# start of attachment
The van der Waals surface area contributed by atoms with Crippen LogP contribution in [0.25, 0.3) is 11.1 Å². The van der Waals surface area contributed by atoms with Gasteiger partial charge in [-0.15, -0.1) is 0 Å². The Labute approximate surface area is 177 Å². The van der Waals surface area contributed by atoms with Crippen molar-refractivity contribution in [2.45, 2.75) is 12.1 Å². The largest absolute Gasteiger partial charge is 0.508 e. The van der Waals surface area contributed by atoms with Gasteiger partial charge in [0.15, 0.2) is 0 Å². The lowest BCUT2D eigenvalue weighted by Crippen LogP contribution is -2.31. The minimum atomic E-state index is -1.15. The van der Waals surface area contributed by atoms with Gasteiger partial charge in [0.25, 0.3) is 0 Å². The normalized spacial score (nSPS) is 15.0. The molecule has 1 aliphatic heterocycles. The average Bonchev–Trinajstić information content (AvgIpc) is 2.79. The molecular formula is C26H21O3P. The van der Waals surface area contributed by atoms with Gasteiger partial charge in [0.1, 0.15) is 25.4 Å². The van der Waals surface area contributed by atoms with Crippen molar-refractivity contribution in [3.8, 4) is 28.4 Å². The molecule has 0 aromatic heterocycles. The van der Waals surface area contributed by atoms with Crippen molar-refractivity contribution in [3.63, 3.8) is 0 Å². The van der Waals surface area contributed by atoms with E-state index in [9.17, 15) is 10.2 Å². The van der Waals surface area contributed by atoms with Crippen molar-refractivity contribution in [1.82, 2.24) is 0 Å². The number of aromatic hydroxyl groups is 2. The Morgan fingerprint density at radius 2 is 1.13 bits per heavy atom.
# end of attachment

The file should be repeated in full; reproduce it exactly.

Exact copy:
The van der Waals surface area contributed by atoms with Crippen LogP contribution in [0.25, 0.3) is 11.1 Å². The van der Waals surface area contributed by atoms with Gasteiger partial charge in [-0.15, -0.1) is 0 Å². The Labute approximate surface area is 177 Å². The van der Waals surface area contributed by atoms with Crippen molar-refractivity contribution in [2.45, 2.75) is 12.1 Å². The largest absolute Gasteiger partial charge is 0.508 e. The van der Waals surface area contributed by atoms with Gasteiger partial charge in [0.15, 0.2) is 0 Å². The lowest BCUT2D eigenvalue weighted by Crippen LogP contribution is -2.31. The minimum atomic E-state index is -1.15. The van der Waals surface area contributed by atoms with Gasteiger partial charge in [0.25, 0.3) is 0 Å². The normalized spacial score (nSPS) is 15.0. The molecule has 1 aliphatic heterocycles. The average Bonchev–Trinajstić information content (AvgIpc) is 2.79. The molecular formula is C26H21O3P. The van der Waals surface area contributed by atoms with Gasteiger partial charge in [0.1, 0.15) is 25.4 Å². The van der Waals surface area contributed by atoms with Crippen molar-refractivity contribution in [3.8, 4) is 28.4 Å². The molecule has 0 aromatic heterocycles. The van der Waals surface area contributed by atoms with Crippen molar-refractivity contribution in [3.63, 3.8) is 0 Å². The van der Waals surface area contributed by atoms with E-state index in [9.17, 15) is 10.2 Å². The van der Waals surface area contributed by atoms with Crippen molar-refractivity contribution in [1.82, 2.24) is 0 Å². The number of aromatic hydroxyl groups is 2. The Morgan fingerprint density at radius 2 is 1.13 bits per heavy atom.